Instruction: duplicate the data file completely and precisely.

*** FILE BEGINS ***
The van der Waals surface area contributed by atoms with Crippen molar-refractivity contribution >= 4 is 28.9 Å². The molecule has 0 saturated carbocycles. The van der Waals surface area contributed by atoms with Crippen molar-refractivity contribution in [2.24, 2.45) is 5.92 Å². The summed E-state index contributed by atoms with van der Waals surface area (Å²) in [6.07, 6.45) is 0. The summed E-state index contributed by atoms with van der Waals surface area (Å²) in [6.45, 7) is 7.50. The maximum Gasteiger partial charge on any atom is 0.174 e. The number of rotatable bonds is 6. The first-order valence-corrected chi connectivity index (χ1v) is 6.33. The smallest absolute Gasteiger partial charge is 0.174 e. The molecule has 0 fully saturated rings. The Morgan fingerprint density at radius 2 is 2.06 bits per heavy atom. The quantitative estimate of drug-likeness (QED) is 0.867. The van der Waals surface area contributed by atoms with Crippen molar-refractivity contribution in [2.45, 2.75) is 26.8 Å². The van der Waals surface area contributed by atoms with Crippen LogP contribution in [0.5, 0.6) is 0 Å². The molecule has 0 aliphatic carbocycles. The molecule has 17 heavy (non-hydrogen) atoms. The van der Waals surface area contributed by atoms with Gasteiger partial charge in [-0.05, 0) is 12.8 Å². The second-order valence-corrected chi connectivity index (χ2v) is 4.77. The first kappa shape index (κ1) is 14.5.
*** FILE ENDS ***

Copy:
The van der Waals surface area contributed by atoms with Crippen molar-refractivity contribution >= 4 is 28.9 Å². The molecule has 0 saturated carbocycles. The van der Waals surface area contributed by atoms with Crippen molar-refractivity contribution in [2.24, 2.45) is 5.92 Å². The summed E-state index contributed by atoms with van der Waals surface area (Å²) in [6.07, 6.45) is 0. The summed E-state index contributed by atoms with van der Waals surface area (Å²) in [6.45, 7) is 7.50. The maximum Gasteiger partial charge on any atom is 0.174 e. The number of rotatable bonds is 6. The first-order valence-corrected chi connectivity index (χ1v) is 6.33. The smallest absolute Gasteiger partial charge is 0.174 e. The molecule has 0 fully saturated rings. The Morgan fingerprint density at radius 2 is 2.06 bits per heavy atom. The quantitative estimate of drug-likeness (QED) is 0.867. The van der Waals surface area contributed by atoms with Crippen molar-refractivity contribution in [2.45, 2.75) is 26.8 Å². The van der Waals surface area contributed by atoms with Crippen LogP contribution in [0.5, 0.6) is 0 Å². The molecule has 0 aliphatic carbocycles. The molecule has 17 heavy (non-hydrogen) atoms. The van der Waals surface area contributed by atoms with Gasteiger partial charge in [-0.05, 0) is 12.8 Å². The second-order valence-corrected chi connectivity index (χ2v) is 4.77. The first kappa shape index (κ1) is 14.5.